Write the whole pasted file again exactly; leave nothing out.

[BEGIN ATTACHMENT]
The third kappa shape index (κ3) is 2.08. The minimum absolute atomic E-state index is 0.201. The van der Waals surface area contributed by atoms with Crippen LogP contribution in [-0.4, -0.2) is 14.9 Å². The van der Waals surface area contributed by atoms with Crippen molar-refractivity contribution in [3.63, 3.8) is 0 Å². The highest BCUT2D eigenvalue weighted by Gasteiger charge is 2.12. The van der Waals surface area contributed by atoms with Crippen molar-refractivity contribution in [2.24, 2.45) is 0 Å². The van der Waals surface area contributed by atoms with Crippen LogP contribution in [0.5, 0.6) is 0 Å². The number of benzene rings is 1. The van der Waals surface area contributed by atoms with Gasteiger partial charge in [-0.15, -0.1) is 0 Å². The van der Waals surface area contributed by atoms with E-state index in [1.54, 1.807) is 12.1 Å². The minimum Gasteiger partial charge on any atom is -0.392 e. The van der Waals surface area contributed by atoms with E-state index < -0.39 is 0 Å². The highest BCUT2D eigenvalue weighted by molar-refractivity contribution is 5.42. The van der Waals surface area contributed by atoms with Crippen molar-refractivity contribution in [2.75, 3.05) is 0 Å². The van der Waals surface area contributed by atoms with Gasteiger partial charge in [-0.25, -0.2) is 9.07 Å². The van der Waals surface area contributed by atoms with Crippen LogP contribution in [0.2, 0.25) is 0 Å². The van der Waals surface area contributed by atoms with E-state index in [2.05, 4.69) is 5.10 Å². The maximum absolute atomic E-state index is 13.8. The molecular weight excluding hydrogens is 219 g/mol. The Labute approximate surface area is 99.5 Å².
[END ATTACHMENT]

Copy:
The third kappa shape index (κ3) is 2.08. The minimum absolute atomic E-state index is 0.201. The van der Waals surface area contributed by atoms with Crippen LogP contribution in [-0.4, -0.2) is 14.9 Å². The van der Waals surface area contributed by atoms with Crippen molar-refractivity contribution in [3.63, 3.8) is 0 Å². The highest BCUT2D eigenvalue weighted by Gasteiger charge is 2.12. The van der Waals surface area contributed by atoms with Crippen molar-refractivity contribution in [2.24, 2.45) is 0 Å². The van der Waals surface area contributed by atoms with Crippen LogP contribution in [0.5, 0.6) is 0 Å². The number of benzene rings is 1. The van der Waals surface area contributed by atoms with Gasteiger partial charge in [-0.15, -0.1) is 0 Å². The van der Waals surface area contributed by atoms with E-state index in [1.54, 1.807) is 12.1 Å². The minimum Gasteiger partial charge on any atom is -0.392 e. The van der Waals surface area contributed by atoms with E-state index < -0.39 is 0 Å². The highest BCUT2D eigenvalue weighted by molar-refractivity contribution is 5.42. The van der Waals surface area contributed by atoms with Crippen molar-refractivity contribution in [2.75, 3.05) is 0 Å². The van der Waals surface area contributed by atoms with Gasteiger partial charge in [-0.25, -0.2) is 9.07 Å². The van der Waals surface area contributed by atoms with Crippen LogP contribution in [0.2, 0.25) is 0 Å². The van der Waals surface area contributed by atoms with E-state index in [2.05, 4.69) is 5.10 Å². The maximum absolute atomic E-state index is 13.8. The molecular weight excluding hydrogens is 219 g/mol. The Labute approximate surface area is 99.5 Å².